5 Wild Conspiracy Theories About Denver International Airport

From secret bunkers to lizard people, here are the most popular rumors about DIA.

DIA (Denver International Airport) Dawn

Mengzhonghua Photography / Getty Images

Denver International Airport — whose airport code is DEN, but locals abbreviate "DIA" — has some secrets. At least, that's what conspiracy theorists on the internet will tell you.

Built as a replacement for Stapleton International Airport, near Denver, in 1995, DIA has always had its share of nefarious conspiracy theories about it. From the beginning, Coloradoans have theorized about the airport's secret tunnels, clues to Nazi secret societies, and horrifying harbingers of doom "hidden" in public artwork around the Denver hub.

Even the Denver airport's officials have been perfectly willing to fuel these wild ideas about Illuminati bunkers and links to aliens in its own marketing campaigns. Although the airport is mostly making fun of its own eccentric history, there are still a lot of people who take the rumors seriously.

Interior of terminal at Denver International Airport, Denver, Colorado

Yaya Ernst / Getty Images

So, why are conspiracy theories about the airport so persistent? It actually doesn't have much to do with the airport itself.

According to Psychology Today, many people believe conspiracy theories because of their own desire for meaning, certainty, security, or to maintain their own self-image. In the case of the airport, there have always been quite a few questions about its construction, including why the airport cost so much more and took more time to build in the first place. Instead of the simple, boring answers, some may find more comfort in indulging in wild theories — which are decidedly more exciting than any other mundane explanation out there.

Whether you believe the rumors or not, here are five of the most popular conspiracy theories about Denver International Airport that people still like to indulge.

It Was Built by the New World Order

There are many theories about who built the Denver airport. One of the most persistent theories is that the airport was built by the New World Order with ties to Nazism. According to Mental Floss, the theory even goes so far as to say that the airport's runways are built to resemble a swastika from above. However, looking at a photograph of their configuration, the runways don't seem to resemble that shape in particular (unless you're really looking for it).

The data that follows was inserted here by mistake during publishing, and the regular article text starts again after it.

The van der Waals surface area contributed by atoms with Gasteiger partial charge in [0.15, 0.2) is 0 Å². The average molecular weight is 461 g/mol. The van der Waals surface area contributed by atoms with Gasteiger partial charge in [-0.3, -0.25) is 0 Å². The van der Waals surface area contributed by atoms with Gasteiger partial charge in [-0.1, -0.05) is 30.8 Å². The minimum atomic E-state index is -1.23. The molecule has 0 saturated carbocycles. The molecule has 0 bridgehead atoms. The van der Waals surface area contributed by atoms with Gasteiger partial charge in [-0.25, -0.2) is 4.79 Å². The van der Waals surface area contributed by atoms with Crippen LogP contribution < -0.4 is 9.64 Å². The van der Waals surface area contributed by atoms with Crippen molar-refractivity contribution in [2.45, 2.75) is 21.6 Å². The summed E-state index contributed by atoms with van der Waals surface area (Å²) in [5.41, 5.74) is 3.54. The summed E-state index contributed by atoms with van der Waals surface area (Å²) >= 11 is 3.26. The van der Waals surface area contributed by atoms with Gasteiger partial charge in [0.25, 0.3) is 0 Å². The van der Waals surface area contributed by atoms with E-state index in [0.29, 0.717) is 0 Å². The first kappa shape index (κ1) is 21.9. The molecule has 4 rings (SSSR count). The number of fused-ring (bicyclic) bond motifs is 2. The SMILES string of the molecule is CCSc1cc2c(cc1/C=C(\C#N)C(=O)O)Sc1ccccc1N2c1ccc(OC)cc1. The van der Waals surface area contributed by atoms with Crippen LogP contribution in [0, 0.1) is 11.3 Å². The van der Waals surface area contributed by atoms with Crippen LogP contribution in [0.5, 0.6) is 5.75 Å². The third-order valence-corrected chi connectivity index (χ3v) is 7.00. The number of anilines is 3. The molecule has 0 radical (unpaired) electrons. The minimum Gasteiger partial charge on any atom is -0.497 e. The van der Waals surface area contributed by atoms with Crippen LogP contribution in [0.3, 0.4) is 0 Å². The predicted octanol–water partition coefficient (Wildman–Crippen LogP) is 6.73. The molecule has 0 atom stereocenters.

It doesn't help that the airport's dedication marker credits an organization called The New World Airport Commission for building it. This may seem like a coincidence, but it was discovered that such an organization doesn't actually exist, according to the airport's website.

The Giant Blue Horse Sculpture Is a Nod to the Four Horsemen of the Apocalypse

Blue horse sculpture with bright red eyes.

Courtesy of Denver International Airport

The Blue Mustang, officially named "Mustang/Mesteño" but known locally as Blucifer, is a 32-foot fiberglass sculpture by artist Luis Jiménez, located along Peña Boulevard. It's actually inspired by his smaller, similar sculpture that's installed at the University of Oklahoma, but sinister events surrounding Blucifer have fueled conspiracy theories for years.

For one, people point to the statues glowing red eyes as a nod to the Four Horsemen of the Apocalypse, says the airport. However, according to Atlas Obscura, the artist said the red color was in honor of the "wild" spirit of the American West, and the Denver Post suggests the bright eyes are an homage to his father, who worked with neon signs. It doesn't help that Jiménez actually died two years before the piece was completed when a piece of the statue fell on him and severed an artery in his leg. Since then, people have been concocting all sorts of wild theories about the horse's purpose. As mundane as it is, it seems the horse is simply artwork, and nothing more.